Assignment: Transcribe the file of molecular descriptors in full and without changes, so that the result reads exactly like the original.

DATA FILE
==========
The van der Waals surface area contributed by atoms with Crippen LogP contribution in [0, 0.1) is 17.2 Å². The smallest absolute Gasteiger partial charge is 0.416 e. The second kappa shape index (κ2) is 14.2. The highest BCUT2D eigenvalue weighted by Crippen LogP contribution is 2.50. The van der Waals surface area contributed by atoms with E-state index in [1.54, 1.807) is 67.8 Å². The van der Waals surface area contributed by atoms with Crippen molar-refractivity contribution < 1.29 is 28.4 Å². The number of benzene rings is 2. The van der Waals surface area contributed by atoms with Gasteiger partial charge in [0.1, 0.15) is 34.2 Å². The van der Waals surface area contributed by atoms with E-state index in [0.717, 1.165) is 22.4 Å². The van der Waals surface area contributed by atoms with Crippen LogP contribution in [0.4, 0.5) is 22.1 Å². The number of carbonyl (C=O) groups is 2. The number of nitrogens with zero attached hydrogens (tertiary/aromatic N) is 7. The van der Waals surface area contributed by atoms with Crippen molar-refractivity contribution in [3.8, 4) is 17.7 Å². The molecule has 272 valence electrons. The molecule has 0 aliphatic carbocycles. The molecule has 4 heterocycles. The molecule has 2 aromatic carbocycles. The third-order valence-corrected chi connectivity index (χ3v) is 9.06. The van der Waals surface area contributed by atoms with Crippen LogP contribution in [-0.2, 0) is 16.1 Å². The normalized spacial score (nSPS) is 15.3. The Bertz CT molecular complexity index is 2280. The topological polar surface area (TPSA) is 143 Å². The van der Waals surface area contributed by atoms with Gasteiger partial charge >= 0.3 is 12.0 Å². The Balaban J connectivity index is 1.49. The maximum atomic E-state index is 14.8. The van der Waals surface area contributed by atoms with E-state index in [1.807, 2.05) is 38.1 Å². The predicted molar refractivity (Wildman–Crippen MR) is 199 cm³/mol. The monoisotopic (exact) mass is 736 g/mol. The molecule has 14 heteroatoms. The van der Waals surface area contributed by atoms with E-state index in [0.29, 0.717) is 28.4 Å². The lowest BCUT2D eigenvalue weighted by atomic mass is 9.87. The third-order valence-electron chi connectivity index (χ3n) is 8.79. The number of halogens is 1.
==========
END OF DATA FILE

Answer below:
The van der Waals surface area contributed by atoms with Crippen LogP contribution in [0, 0.1) is 17.2 Å². The smallest absolute Gasteiger partial charge is 0.416 e. The second kappa shape index (κ2) is 14.2. The highest BCUT2D eigenvalue weighted by Crippen LogP contribution is 2.50. The van der Waals surface area contributed by atoms with E-state index in [1.54, 1.807) is 67.8 Å². The van der Waals surface area contributed by atoms with Crippen molar-refractivity contribution < 1.29 is 28.4 Å². The number of benzene rings is 2. The van der Waals surface area contributed by atoms with Gasteiger partial charge in [0.1, 0.15) is 34.2 Å². The van der Waals surface area contributed by atoms with E-state index in [0.717, 1.165) is 22.4 Å². The van der Waals surface area contributed by atoms with Crippen LogP contribution in [0.4, 0.5) is 22.1 Å². The number of carbonyl (C=O) groups is 2. The number of nitrogens with zero attached hydrogens (tertiary/aromatic N) is 7. The van der Waals surface area contributed by atoms with Crippen molar-refractivity contribution in [3.8, 4) is 17.7 Å². The molecule has 272 valence electrons. The molecule has 0 aliphatic carbocycles. The molecule has 4 heterocycles. The molecule has 2 aromatic carbocycles. The third-order valence-corrected chi connectivity index (χ3v) is 9.06. The van der Waals surface area contributed by atoms with Crippen LogP contribution in [-0.2, 0) is 16.1 Å². The normalized spacial score (nSPS) is 15.3. The Bertz CT molecular complexity index is 2280. The topological polar surface area (TPSA) is 143 Å². The van der Waals surface area contributed by atoms with Gasteiger partial charge >= 0.3 is 12.0 Å². The Balaban J connectivity index is 1.49. The maximum atomic E-state index is 14.8. The van der Waals surface area contributed by atoms with E-state index in [1.807, 2.05) is 38.1 Å². The predicted molar refractivity (Wildman–Crippen MR) is 199 cm³/mol. The monoisotopic (exact) mass is 736 g/mol. The molecule has 14 heteroatoms. The van der Waals surface area contributed by atoms with E-state index in [0.29, 0.717) is 28.4 Å². The lowest BCUT2D eigenvalue weighted by atomic mass is 9.87. The third-order valence-electron chi connectivity index (χ3n) is 8.79. The number of halogens is 1.